Layne’s memory just as sharp as his game

Steve Layne has an all-encompassing memory. As much as the senior defenseman for the No. 7 Loyola men's lacrosse team remembers locking down opposing attackmen, he also can recall some of his less-than-delightful performances.

"There are games where I've gotten my fair share of licks in the past," Layne said. "I got lit up by [former Syracuse attackman] Mike Leveille and [former Duke attackman] Matt Danowski a couple years ago. Playing some of those real good guys when I was young prepared me for this."

Layne will add another file to his memory this Saturday when he will likely draw the assignment of shadowing senior attackman Craig Dowd of No. 9 Georgetown (7-3) at Loyola's Ridley Athletic Complex at noon.

The Greyhounds (7-2) have not been shy about asking Layne to contain some of the more potent scorers in Division I this season. He has limited Duke junior Zach Howell to one goal on five shots and Navy senior Tim Paul to one goal on three shots.

Yet, Layne's name is rarely mentioned in the discussion of the country's top defensemen. It's a slight that coach Charley Toomey is trying to rectify.

"Maybe people outside of our program do [overlook Layne], and at the end of the game, you might not recognize the contributions that Steve makes for us, but we certainly do," Toomey said. "He'll be in my office, watching film at 9:30 in the morning. That's the kind of guy that he is. His preparation off the field and his tenacity on it make him a special player for us."

As part of a defense that ranks second in the nation in goals surrendered per game (6.8), Layne knows that he still has much work to do for the team to cement a spot in the NCAA tournament. And if that means matching up with an opponent's best offensive threat, so be it.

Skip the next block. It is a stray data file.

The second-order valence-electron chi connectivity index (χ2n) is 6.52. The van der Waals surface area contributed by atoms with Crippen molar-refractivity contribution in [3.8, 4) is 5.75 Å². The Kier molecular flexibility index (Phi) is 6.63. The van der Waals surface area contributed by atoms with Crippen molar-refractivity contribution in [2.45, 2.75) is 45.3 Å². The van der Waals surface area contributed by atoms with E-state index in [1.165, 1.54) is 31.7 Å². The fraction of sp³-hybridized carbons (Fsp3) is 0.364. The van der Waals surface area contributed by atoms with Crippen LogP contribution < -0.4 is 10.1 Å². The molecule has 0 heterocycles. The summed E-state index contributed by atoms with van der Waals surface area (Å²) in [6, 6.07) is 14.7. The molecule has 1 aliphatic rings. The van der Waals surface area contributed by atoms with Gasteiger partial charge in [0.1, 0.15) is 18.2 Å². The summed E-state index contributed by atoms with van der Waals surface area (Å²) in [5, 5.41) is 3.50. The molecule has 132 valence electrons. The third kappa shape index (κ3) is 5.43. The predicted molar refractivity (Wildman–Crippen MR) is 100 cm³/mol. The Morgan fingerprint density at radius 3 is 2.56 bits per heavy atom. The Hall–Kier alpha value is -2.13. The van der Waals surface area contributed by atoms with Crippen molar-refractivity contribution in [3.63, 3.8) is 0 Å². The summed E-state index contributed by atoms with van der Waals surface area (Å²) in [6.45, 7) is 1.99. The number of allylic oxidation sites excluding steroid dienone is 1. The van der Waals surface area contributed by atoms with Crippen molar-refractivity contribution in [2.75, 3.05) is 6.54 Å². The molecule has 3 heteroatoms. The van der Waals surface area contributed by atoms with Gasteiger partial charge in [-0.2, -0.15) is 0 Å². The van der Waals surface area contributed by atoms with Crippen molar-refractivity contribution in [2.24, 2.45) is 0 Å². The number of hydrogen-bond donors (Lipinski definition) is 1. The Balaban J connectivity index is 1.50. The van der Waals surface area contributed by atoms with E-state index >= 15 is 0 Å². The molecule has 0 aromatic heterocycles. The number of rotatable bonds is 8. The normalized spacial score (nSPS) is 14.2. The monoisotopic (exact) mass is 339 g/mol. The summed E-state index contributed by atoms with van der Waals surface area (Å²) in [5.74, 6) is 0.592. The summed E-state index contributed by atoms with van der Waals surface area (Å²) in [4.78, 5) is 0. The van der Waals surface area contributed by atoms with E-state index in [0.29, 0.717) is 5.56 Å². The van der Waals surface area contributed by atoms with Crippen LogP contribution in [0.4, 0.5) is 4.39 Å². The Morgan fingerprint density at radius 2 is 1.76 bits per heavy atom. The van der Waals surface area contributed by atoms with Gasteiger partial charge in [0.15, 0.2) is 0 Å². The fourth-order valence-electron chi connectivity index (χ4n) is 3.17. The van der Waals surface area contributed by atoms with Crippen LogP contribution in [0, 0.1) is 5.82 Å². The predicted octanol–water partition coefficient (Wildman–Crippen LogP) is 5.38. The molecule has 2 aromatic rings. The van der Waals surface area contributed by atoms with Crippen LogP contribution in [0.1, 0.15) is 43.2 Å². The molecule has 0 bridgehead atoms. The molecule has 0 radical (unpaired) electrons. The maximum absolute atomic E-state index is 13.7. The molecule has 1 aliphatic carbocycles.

"It's good pressure," Layne said. "I've been doing it for three years now, so I'm used to it now. I enjoy it. I've embraced the role. … I don't get intimidated by who I'm playing against. Basically, Coach just says, ‘He's the primary ball carrier. Go play him.' They rely on me to shut him down, and that's what I try to do."


En route to becoming the first Mount St. Mary's player in 11 years to register six assists in a single game, Brett Schmidt had other things on his mind – namely, securing a victory over Detroit Mercy.

"I never really realized it until after the game," the sophomore attackman said of the Mountaineers' 12-9 win last Saturday. "The game was close, so we just tried to keep it togther. I just kept going, playing as hard as I could."

Schmidt ranks second on the team in points (23) and is tied with twin brother Bryant for the lead in assists (13). Coach Tom Gravante said Brett Schmidt has provided another option for an offense that is averaging 11 goals per game.

"He's elevated the pace," Gravante said. "He's a very nice attackman with great food speed and separation."


In just 11 games this season, McDaniel sophomore attackman D.J. Rickels has registered 33 goals and eight assists, exceeding last year's totals of 23 goals and six assists.

Rickels, a Forest Hill native and Boys' Latin graduate who leads the Centennial Conference in goals per game (2.8) and points per game (3.7), said an offseason regimen that added 15 pounds of muscle and improved his footwork has been the foundation for his success.

"I had a good year last year, but I knew I had to step it up this year because we lost a lot of big midfielders," he said. "During the summer and fall, I worked out about six days a week. My strength literally developed, and I was doing sprint workouts and running a couple miles a day. All of that combined helped a lot in terms of making me one step quicker and being able to nudge a defender that much more. Putting on that muscle definitely helped me with my dodging ability and my shot velocity."

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